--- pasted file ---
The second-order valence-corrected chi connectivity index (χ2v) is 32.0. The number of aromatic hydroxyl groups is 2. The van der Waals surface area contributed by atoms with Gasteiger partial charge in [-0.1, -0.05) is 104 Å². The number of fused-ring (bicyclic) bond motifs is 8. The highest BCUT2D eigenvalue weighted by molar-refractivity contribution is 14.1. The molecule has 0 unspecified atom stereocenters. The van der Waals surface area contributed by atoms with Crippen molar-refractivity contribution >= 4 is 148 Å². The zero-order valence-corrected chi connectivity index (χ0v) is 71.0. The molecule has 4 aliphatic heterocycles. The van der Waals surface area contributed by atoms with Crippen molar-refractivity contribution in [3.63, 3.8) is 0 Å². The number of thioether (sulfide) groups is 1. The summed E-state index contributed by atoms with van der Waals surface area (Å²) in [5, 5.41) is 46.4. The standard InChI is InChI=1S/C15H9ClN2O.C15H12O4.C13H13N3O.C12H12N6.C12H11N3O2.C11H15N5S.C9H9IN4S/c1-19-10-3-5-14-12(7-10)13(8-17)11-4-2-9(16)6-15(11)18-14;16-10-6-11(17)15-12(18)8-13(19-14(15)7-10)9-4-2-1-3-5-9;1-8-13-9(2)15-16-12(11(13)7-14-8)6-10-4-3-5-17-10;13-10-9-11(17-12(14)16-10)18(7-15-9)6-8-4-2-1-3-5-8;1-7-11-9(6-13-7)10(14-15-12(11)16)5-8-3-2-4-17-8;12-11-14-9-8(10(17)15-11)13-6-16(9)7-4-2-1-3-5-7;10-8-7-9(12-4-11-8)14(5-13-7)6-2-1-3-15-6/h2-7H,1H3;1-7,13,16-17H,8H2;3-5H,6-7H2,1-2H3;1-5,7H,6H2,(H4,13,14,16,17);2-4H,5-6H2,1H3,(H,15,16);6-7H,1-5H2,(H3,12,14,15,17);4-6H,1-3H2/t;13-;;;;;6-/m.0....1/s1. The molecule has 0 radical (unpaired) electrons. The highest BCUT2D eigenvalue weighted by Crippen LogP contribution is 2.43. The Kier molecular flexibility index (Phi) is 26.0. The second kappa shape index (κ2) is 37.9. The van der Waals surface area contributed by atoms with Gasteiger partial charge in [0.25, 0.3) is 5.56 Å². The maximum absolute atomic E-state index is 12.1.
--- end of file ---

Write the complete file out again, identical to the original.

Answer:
The second-order valence-corrected chi connectivity index (χ2v) is 32.0. The number of aromatic hydroxyl groups is 2. The van der Waals surface area contributed by atoms with Gasteiger partial charge in [-0.1, -0.05) is 104 Å². The number of fused-ring (bicyclic) bond motifs is 8. The highest BCUT2D eigenvalue weighted by molar-refractivity contribution is 14.1. The molecule has 0 unspecified atom stereocenters. The van der Waals surface area contributed by atoms with Crippen molar-refractivity contribution >= 4 is 148 Å². The zero-order valence-corrected chi connectivity index (χ0v) is 71.0. The molecule has 4 aliphatic heterocycles. The van der Waals surface area contributed by atoms with Crippen molar-refractivity contribution in [3.63, 3.8) is 0 Å². The number of thioether (sulfide) groups is 1. The summed E-state index contributed by atoms with van der Waals surface area (Å²) in [5, 5.41) is 46.4. The standard InChI is InChI=1S/C15H9ClN2O.C15H12O4.C13H13N3O.C12H12N6.C12H11N3O2.C11H15N5S.C9H9IN4S/c1-19-10-3-5-14-12(7-10)13(8-17)11-4-2-9(16)6-15(11)18-14;16-10-6-11(17)15-12(18)8-13(19-14(15)7-10)9-4-2-1-3-5-9;1-8-13-9(2)15-16-12(11(13)7-14-8)6-10-4-3-5-17-10;13-10-9-11(17-12(14)16-10)18(7-15-9)6-8-4-2-1-3-5-8;1-7-11-9(6-13-7)10(14-15-12(11)16)5-8-3-2-4-17-8;12-11-14-9-8(10(17)15-11)13-6-16(9)7-4-2-1-3-5-7;10-8-7-9(12-4-11-8)14(5-13-7)6-2-1-3-15-6/h2-7H,1H3;1-7,13,16-17H,8H2;3-5H,6-7H2,1-2H3;1-5,7H,6H2,(H4,13,14,16,17);2-4H,5-6H2,1H3,(H,15,16);6-7H,1-5H2,(H3,12,14,15,17);4-6H,1-3H2/t;13-;;;;;6-/m.0....1/s1. The molecule has 0 radical (unpaired) electrons. The highest BCUT2D eigenvalue weighted by Crippen LogP contribution is 2.43. The Kier molecular flexibility index (Phi) is 26.0. The second kappa shape index (κ2) is 37.9. The van der Waals surface area contributed by atoms with Gasteiger partial charge in [0.25, 0.3) is 5.56 Å². The maximum absolute atomic E-state index is 12.1.